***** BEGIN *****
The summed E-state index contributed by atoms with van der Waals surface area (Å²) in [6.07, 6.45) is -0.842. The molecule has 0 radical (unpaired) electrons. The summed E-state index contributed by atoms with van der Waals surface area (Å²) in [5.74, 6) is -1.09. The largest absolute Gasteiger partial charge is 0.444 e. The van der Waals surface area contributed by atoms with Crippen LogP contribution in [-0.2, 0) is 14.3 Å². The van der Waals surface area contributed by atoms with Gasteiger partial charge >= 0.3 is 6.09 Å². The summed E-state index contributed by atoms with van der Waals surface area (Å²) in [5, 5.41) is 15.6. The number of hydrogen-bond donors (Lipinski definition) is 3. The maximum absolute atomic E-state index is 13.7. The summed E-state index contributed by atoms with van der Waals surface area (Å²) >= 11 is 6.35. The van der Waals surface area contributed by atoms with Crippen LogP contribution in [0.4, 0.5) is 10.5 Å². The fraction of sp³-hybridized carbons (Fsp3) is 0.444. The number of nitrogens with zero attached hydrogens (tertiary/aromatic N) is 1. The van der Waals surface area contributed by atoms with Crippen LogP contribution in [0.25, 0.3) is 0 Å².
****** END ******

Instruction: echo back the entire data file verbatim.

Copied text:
The summed E-state index contributed by atoms with van der Waals surface area (Å²) in [6.07, 6.45) is -0.842. The molecule has 0 radical (unpaired) electrons. The summed E-state index contributed by atoms with van der Waals surface area (Å²) in [5.74, 6) is -1.09. The largest absolute Gasteiger partial charge is 0.444 e. The van der Waals surface area contributed by atoms with Crippen LogP contribution in [-0.2, 0) is 14.3 Å². The van der Waals surface area contributed by atoms with Gasteiger partial charge >= 0.3 is 6.09 Å². The summed E-state index contributed by atoms with van der Waals surface area (Å²) in [5, 5.41) is 15.6. The number of hydrogen-bond donors (Lipinski definition) is 3. The maximum absolute atomic E-state index is 13.7. The summed E-state index contributed by atoms with van der Waals surface area (Å²) >= 11 is 6.35. The van der Waals surface area contributed by atoms with Crippen LogP contribution in [0.4, 0.5) is 10.5 Å². The fraction of sp³-hybridized carbons (Fsp3) is 0.444. The number of nitrogens with zero attached hydrogens (tertiary/aromatic N) is 1. The van der Waals surface area contributed by atoms with Crippen LogP contribution in [0.25, 0.3) is 0 Å².